On many farms the level of mating success achieved is very much based on the quality of the feed.
This season, farmers will need to seriously look at other alternatives and gain a better understanding of what to use and when.
So here are some basic take-home messages and a bit of rationale for those wanting further information.
Firstly, feed selection in early lactation is relatively easy to decipher and the simple message would have to be, base decisions on feed quality not just feed price!
Why such a statement? The rationale is simple. A freshly calved cow faces many significant metabolic demands relating to her achieving peak milk approximately two months after calving while re-establishing fertility and subsequent pregnancy around three months after calving.
The major factor working against the cow at this stage is simply an insufficient supply of nutrients to meet all of her demands. Outputs (Lactose, Milk Protein and Milk Fat) far exceed inputs.
The net result is simple – loss of condition. This phenomenon is further exaggerated due to the fact that a cow’s Dry Matter Intake (DMI) does not reach maximum levels until two to three months into lactation. So even if there was an abundance of feed, the modern high producing dairy cow would struggle to ingest sufficient amounts to service her demands once she has the taps turned on.
For this reason it seems ludicrous to select feeds with the potential to fill a cow up (high NDF) that have relatively low levels of starch and protein. Yet, the apparent low cost option of Soy Hull (1% starch, 11% protein, 61% NDF) that seems to regularly feature in early season meal blends is exactly that. In late lactation, when any form of dry matter is good, then these products have a place, but there are many better options for freshly calved cows that will provide significantly greater nutritive value supporting both production and reproduction.
For many years we have accepted the abundance of protein in ryegrass based feeding systems typical to the NZ scenario. It is easy to assume that supplementation of protein based feeds (DDG, canola, soy – for example) has no place in early lactation. This assumption would prove correct, but (and this is a big but) for the fact that the majority of farmers follow a spring rotational planner.
Because of this, the majority of cows in early lactation under this system can be severely deficient in protein and as a result effectively ‘mine’ their own reserves to meet the demands of lactation.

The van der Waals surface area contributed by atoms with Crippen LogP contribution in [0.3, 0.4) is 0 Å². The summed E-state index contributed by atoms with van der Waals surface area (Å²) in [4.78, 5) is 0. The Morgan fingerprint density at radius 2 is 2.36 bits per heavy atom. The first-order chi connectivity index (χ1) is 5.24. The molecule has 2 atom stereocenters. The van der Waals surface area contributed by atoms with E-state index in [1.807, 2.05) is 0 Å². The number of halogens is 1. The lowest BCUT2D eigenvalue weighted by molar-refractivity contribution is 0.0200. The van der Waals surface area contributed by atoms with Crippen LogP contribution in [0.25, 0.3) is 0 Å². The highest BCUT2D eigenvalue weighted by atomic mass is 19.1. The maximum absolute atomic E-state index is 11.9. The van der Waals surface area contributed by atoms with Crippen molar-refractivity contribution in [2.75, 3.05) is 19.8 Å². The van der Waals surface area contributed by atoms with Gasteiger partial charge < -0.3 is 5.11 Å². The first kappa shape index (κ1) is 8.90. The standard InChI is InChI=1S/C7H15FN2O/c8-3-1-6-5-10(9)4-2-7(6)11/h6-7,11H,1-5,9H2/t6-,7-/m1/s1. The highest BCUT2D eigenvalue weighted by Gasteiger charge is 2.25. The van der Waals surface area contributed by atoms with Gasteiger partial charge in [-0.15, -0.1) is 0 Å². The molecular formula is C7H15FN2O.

The take-home message here is, there is definitely a place for the addition of protein-based feeds in early lactation until the point where the round is sped up allowing a greater amount of ryegrass pasture to be ingested.
Carbohydrates – Sugar & Starch
The inclusion of these sugar and starch-based feeds (Hi Starch pellet, Kibbled Maize, Tapioca, Molasses) into early lactation really serve two major functions. Firstly, they provide the rumen ‘bugs’ with a readily available energy source allowing them to function efficiently. Secondly, these products provide a readily available source of building blocks for the cow to convert to glucose (which is predominately converted to lactose in the udder). So a diet lacking readily available carbohydrates will lead to decreased bug activity in the rumen and require the cow to manufacture glucose from her reserves.
The take-home message here is a cow (and her rumen bugs) in early lactation require energy, and supplements containing sugar and starch provide this.
The typical interaction between biological requirements and nutrient supply in early lactation creates a perfect storm type scenario leading to rapid depletion of body reserves or BCS. Higher losses in BCS translate to reduced milk production and poor fertility.
Selection of feeds that not only supplement and complement shortfalls in her nutrient balance will produce more positive results than simply plugging the gap with the cheapest option.
Early lactation is the business end of the season, hiccups at this stage will rob you blind in terms of less milk, high empty rates and more visits from your local Veterinarian.
It’s your call.
• Greg Jarratt is a vet and director of Matamata Veterinary Services.
This article is brought to you by J. Swap Stockfoods.